I hate hindsight observations like this one, but here it is: Tuesday, a day that saw shares in long-shot electric-car start-up Tesla Motors
Ford's stock gapped down on Tuesday, falling below $10 for the first time this year, after several days of declines on reports that the company was planning to make a debt payment in stock, rather than cash. Such a payment -- analysts' thinking went -- would suggest that Ford's management felt that the stock was overvalued, and was likely to fall rather than rise in the near future.
It wasn't hard to see why Ford's management might be bracing for a fall: Ford Americas' Mark Fields said last week that the U.S. auto market has "flat-lined" since the third quarter of 2009, meaning that the dramatic string of year-over-year U.S. sales gains we've seen in recent months is likely to run out soon.
Put those two tidbits together with the more general economic concerns that have been surfacing in recent days, and you have -- or at least had -- a whole bucket of Not Good aimed directly at Ford's stock price.
But then on Wednesday morning, Ford announced that they'd made the scheduled debt payment -- and more -- in cash. So much for buying Ford under $10.
Ford retires another big chunk of debt
The payment in question was a scheduled payment to the UAW Retiree Medical Benefits Trust, set up in 2008 as part of a landmark deal between the UAW and the Detroit automakers that sought to put the Detroit Three on a more equal cost footing with rivals like Toyota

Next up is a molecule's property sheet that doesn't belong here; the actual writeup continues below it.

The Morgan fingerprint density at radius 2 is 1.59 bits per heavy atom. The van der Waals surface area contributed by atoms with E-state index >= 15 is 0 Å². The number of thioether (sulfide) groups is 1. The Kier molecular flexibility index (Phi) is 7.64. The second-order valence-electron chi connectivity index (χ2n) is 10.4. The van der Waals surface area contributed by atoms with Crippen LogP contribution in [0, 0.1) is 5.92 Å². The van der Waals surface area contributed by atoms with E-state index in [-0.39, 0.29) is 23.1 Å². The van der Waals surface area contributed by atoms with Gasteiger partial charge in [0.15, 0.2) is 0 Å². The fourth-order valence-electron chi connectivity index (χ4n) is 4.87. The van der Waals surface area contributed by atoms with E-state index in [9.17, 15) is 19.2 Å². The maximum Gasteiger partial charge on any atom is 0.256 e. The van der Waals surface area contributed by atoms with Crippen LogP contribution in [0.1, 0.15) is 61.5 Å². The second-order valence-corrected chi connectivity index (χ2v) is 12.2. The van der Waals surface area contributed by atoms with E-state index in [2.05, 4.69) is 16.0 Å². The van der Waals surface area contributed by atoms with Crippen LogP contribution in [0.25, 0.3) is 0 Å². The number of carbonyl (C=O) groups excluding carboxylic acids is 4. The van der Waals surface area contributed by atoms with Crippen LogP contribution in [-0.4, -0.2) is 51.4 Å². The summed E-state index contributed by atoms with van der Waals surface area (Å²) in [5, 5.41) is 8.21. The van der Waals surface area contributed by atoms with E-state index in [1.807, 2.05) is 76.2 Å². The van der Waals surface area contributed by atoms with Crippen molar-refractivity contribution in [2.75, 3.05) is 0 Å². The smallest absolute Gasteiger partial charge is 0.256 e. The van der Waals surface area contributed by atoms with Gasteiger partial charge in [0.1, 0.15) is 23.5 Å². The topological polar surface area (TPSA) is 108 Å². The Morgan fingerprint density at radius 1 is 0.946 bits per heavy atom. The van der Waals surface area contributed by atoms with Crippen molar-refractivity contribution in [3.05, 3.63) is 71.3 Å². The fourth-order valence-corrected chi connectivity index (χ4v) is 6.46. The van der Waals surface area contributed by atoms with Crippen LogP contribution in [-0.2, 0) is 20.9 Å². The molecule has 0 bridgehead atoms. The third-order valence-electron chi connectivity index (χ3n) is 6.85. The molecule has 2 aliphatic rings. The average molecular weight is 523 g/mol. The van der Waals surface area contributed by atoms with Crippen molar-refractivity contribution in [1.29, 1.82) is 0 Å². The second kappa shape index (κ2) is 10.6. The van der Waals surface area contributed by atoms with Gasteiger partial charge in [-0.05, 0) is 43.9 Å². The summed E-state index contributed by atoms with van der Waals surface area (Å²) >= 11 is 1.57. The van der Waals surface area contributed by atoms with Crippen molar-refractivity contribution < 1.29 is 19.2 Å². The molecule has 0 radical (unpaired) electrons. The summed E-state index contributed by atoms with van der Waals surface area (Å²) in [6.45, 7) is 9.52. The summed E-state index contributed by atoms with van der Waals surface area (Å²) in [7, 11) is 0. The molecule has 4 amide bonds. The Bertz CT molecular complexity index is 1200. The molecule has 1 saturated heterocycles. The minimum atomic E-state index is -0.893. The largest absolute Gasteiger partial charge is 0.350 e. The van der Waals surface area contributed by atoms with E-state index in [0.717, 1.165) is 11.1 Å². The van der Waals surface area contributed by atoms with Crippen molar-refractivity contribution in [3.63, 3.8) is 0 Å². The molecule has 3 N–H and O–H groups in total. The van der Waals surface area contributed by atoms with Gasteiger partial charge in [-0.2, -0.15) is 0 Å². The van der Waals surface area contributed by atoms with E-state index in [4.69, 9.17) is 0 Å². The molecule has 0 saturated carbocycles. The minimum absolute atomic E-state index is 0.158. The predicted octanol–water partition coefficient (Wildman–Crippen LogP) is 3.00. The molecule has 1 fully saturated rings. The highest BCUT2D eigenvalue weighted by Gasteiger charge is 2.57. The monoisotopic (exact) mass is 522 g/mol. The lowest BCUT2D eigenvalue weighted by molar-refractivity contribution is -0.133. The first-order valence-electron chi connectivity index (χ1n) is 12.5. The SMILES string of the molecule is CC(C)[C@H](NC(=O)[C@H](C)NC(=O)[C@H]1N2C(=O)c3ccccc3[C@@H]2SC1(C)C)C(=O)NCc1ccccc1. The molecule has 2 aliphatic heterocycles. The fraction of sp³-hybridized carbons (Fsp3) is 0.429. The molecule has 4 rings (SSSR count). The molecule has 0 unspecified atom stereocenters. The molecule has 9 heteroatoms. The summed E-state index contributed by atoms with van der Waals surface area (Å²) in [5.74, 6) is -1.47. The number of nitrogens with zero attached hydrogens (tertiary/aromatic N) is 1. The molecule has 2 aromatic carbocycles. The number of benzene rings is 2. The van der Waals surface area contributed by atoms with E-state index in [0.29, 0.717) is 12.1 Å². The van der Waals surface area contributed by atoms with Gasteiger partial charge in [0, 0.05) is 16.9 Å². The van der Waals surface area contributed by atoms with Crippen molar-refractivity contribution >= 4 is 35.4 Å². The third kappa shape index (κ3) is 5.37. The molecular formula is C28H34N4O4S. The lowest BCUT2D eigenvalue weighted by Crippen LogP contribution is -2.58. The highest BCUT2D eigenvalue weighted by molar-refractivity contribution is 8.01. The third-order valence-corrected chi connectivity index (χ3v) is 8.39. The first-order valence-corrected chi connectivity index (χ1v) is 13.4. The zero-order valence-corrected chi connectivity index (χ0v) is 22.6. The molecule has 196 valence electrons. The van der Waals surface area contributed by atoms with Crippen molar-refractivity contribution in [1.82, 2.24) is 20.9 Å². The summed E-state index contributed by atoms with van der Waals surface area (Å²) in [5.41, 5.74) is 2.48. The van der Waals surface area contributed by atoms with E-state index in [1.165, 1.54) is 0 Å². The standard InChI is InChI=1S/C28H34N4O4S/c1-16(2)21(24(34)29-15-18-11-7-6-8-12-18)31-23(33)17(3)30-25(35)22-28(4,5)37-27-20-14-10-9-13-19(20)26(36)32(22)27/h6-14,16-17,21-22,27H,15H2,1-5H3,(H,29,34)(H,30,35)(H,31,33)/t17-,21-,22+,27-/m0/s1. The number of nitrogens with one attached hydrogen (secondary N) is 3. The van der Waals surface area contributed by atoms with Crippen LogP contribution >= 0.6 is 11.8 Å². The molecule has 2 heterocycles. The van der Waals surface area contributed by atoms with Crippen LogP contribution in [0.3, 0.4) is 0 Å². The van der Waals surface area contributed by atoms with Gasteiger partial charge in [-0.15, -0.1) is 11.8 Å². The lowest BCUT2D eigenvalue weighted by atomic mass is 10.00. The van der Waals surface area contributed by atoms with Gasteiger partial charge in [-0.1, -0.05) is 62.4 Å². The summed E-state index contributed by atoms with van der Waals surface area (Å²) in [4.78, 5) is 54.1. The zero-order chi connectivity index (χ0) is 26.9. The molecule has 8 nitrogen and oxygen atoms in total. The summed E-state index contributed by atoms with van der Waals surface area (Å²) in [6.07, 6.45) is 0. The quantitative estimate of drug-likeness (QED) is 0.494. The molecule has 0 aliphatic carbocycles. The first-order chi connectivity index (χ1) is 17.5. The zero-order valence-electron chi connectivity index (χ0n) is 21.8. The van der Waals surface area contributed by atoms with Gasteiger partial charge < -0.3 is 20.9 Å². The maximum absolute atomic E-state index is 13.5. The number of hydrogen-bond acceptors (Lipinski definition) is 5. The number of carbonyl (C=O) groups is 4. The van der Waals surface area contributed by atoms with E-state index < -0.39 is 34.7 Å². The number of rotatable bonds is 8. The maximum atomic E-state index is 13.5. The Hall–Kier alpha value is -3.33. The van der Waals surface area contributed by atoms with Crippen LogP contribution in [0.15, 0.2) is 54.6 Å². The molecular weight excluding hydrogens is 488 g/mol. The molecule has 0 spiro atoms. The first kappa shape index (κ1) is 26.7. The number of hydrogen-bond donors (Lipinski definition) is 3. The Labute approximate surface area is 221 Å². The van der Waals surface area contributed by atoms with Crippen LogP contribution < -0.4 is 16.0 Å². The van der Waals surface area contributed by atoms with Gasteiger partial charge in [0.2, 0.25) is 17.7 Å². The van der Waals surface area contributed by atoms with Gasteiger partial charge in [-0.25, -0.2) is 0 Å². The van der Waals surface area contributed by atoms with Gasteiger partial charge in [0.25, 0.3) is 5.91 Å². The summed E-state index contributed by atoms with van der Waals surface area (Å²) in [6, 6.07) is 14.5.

Ford was scheduled to make payments on Wednesday totaling about $860 million on two notes held by the trust. Under the terms of the deal, Ford could have made about $610 million of that payment by issuing common stock, a move that was widely expected. But not only did Ford make the full payment in cash, the company chose to pay an additional $2.9 billion, enough to retire one of the notes.
Why this is a big deal
Why is this a big deal? First, by choosing to pay in cash rather than stock, Ford's management is making a statement of confidence in its stock's prospects -- always a good thing for shareholders. Second, Ford's retiring a big chunk of debt ahead of schedule, making a total of $7 billion of long-term debt retired during the second quarter. That's another statement of confidence, this time in the company's ability to generate cash going forward, as well as a sound business move -- Ford will save some $470 million a year in interest payments.
Third, check your calendar: Ford's management is making those statements -- and pushing a much-larger-than-necessary chunk of cash out the door -- on the last day of the quarter. You think maybe they like the way the quarter's numbers are shaping up?
But wait, there's more
Today's flurry of payments came with some additional good news for Ford investors. Ford and the trust agreed to modify the terms of the remaining note, allowing Ford to pay all or part of it off early in exchange for a discount on the total due. That could save the company as much as 5% on the remaining balance of $3.6 billion -- some $180 million.
Ford also took what might be a step toward the eventual reinstatement of its dividend, making a payment of $255 million to cover accrued distributions previously deferred on its Capital Trust II preferred shares -- about five quarters' worth. That's another bite taken out of Ford's total long-term debt -- and a nice windfall for holders of those shares.
It all adds up to a hearty statement of confidence by Ford's management. And while Tuesday's lows did represent a great buying opportunity, I'm not sure the train has completely left the station. If you've been thinking about grabbing some Ford shares, this might not be a bad time.